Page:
What happens when you do ZERO planning for your big presentation

Almost three years ago I did my first big presentation about my company in front of around 100 business people.

I was nervous as all hell, I had the shakes and even (someone told me afterwards) constantly tapped my foot throughout the entire 10 minutes.

Since then, I’ve done a lot of public speaking. Anything from a 30-second ‘pitch’ about my business to hour-long workshops on content creation, and I’ve become much more relaxed about it.

So last week I decided to mix it up a bit and do ZERO preparation for a five-minute talk on why you should be prepared before going into any business meeting.

It seemed like a good idea at the time.

OK, so there was some preparation. I typed ‘I have done ZERO preparation for this talk’ onto a slide and vaguely thought that demonstrating a lack of preparation would prove my point – that outcomes are poor if you don’t have a plan.

I was pretty sure that’d I’d think of some amusing things to say about dying on stage, don’t let that happen to you in a business sense, and I’d be done.

What I hadn’t banked on was confusion.

Normally, I plan these presentations so they have a natural flow; everything I say underlines the point I’m trying to make, all backed up by a couple of simple, clear PowerPoint slides.

Of course, I had none of that.

At this point, I should add that this was a breakfast meeting. So I was competing with people tucking into bacon and eggs, passing of a toast mountain across a table and catching the waiter’s eye for more below-average coffee.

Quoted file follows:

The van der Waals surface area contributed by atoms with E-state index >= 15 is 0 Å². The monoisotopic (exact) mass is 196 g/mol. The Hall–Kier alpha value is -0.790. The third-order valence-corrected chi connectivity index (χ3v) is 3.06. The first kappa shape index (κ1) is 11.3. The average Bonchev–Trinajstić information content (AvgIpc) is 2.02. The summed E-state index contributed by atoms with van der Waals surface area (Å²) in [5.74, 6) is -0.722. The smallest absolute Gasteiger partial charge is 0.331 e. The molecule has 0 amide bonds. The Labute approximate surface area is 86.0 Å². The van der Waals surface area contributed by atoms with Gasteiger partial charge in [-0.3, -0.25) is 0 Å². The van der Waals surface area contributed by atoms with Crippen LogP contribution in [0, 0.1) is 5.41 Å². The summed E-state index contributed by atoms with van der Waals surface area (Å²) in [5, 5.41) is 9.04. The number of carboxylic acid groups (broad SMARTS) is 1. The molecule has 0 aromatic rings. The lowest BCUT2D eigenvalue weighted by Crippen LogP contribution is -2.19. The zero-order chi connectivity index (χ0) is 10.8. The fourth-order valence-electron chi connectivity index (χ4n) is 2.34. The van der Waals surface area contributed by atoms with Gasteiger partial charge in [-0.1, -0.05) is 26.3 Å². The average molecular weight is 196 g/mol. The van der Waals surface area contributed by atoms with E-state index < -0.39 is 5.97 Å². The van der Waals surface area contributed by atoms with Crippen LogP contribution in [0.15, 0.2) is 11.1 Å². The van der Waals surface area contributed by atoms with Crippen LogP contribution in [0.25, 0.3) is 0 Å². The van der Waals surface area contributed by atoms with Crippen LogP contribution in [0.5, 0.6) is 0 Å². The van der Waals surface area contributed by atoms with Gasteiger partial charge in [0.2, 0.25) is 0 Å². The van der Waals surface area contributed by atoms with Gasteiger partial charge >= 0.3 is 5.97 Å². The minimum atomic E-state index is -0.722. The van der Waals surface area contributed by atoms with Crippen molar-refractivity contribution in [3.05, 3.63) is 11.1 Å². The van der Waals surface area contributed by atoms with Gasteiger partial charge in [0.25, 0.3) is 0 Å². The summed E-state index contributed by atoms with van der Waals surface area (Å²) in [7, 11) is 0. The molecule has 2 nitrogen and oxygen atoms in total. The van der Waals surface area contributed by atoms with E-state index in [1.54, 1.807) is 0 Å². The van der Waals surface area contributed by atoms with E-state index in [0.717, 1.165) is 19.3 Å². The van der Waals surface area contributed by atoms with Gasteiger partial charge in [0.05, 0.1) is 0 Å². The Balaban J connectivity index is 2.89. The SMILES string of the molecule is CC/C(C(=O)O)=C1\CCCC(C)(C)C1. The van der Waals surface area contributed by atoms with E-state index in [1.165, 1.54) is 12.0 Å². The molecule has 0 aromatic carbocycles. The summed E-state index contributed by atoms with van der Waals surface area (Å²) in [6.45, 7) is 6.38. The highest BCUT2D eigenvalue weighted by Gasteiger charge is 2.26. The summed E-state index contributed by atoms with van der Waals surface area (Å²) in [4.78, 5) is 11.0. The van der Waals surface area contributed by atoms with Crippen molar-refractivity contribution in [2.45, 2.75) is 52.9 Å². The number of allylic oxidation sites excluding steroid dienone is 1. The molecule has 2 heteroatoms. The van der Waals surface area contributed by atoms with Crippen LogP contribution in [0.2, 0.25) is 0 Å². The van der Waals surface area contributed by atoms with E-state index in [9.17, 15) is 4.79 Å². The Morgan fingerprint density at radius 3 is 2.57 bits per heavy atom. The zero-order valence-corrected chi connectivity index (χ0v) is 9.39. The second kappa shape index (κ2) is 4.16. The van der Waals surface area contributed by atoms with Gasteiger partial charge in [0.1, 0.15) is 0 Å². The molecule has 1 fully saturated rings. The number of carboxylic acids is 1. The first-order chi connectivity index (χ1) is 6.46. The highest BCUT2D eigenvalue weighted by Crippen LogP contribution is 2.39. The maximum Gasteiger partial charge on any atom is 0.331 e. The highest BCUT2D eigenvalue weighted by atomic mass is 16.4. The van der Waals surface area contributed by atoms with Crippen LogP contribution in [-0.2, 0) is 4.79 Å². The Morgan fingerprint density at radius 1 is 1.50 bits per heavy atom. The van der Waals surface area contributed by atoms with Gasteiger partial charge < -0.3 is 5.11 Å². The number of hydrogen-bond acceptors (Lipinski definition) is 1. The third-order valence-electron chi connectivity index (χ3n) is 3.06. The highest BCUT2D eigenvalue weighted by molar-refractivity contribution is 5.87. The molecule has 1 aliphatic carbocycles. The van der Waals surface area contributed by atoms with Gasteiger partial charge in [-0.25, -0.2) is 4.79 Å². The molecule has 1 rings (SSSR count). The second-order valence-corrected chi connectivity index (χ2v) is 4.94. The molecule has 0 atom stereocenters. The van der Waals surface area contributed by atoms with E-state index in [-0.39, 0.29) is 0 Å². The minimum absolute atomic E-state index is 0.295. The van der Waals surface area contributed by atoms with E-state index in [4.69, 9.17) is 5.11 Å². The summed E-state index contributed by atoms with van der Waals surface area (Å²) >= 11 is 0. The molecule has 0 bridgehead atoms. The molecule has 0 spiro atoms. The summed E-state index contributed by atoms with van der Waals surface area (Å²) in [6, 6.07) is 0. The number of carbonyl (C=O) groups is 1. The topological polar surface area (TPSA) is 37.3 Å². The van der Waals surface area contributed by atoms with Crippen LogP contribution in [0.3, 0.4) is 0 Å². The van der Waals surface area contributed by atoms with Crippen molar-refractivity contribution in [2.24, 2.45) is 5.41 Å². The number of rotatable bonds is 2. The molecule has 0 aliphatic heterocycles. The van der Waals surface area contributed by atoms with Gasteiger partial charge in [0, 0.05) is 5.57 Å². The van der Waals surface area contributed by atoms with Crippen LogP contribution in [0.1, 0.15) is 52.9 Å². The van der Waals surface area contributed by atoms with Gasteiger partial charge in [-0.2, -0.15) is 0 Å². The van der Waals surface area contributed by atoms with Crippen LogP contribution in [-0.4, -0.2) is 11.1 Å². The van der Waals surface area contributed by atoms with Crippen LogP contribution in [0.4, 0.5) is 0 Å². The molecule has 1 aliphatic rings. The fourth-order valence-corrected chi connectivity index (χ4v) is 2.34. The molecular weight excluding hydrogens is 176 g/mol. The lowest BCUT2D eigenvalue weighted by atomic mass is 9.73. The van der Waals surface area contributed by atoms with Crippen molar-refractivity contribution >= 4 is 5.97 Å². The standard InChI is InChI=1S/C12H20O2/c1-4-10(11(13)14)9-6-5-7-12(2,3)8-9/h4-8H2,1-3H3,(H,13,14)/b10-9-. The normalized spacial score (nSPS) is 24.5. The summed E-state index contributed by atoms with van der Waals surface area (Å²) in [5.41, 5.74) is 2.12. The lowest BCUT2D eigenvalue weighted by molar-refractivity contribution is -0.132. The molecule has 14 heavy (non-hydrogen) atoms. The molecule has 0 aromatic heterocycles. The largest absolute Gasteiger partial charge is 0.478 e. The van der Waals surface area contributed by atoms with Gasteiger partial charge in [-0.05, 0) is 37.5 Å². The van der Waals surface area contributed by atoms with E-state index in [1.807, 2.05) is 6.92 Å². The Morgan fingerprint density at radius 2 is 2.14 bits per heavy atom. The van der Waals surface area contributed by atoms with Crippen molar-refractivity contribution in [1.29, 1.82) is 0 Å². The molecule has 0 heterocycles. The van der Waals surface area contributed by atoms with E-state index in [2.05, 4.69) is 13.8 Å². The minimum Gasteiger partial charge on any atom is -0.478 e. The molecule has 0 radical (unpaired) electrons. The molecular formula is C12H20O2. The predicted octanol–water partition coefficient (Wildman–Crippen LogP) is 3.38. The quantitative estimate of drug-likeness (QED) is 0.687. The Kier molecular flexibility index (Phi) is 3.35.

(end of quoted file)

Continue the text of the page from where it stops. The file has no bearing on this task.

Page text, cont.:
My opening (and only) slide got a few laughs, some nervous, and then I was off. I explained that I had deliberately not planned anything and later on I would no doubt sit down and think, ‘I should have said this, not said that and there were lots of missed opportunities to get my message across. The same happens in a business meeting if you don’t have a plan, a message to get across and a desired outcome…’ etc.

However, I soon lost my way.

Not that I had a ‘way’ to lose, as such, but I caught someone’s eye who had a real look of confusion on her face as she glanced between me and the slide. It was almost like a soap opera actor who’s been asked to do their best confused face. That bad.

I felt I needed to win her back, even though she was clearly in the minority. So, I re-explained what I was doing, which lost me any kind of flow that I had. I repeated bits I’d already said and briefly lost the point I was trying to make in the first place.

Miss Confused looked less confused, replaced by large chunks of the audience who were now really confused and looking a little uncomfortable. Most people don’t like to see someone die on stage, after all.

In the end, I just about pulled it around. A few jokes at my own expense and the message came across. Kind of. I sat down and did indeed think, ‘I wish I’d said this, and not said that.’

I also wished I’d prepared a completely different talk.

Rewind to May 2015. Just before my first big presentation, I Googled ‘public speaking tips’ to get some help. Advice ranged from taking a deep breath and not talking too quickly (great), bullet points are better than a rigid script (a yes from me) to the old chestnut about imagining everyone in their underpants (useless).

Some of those sorts of tips will work for you, some won’t – but the one thing that works for everyone is being well prepared.

Know exactly what message you want to get across and keep it simple. Think about your audience and what will resonate with them. Don’t lose them with endless text-heavy slides (aka ‘death by PowerPoint’) – and practise, practise, practise.

Tick all those boxes and your presentation will go well. I have ZERO doubt about that.

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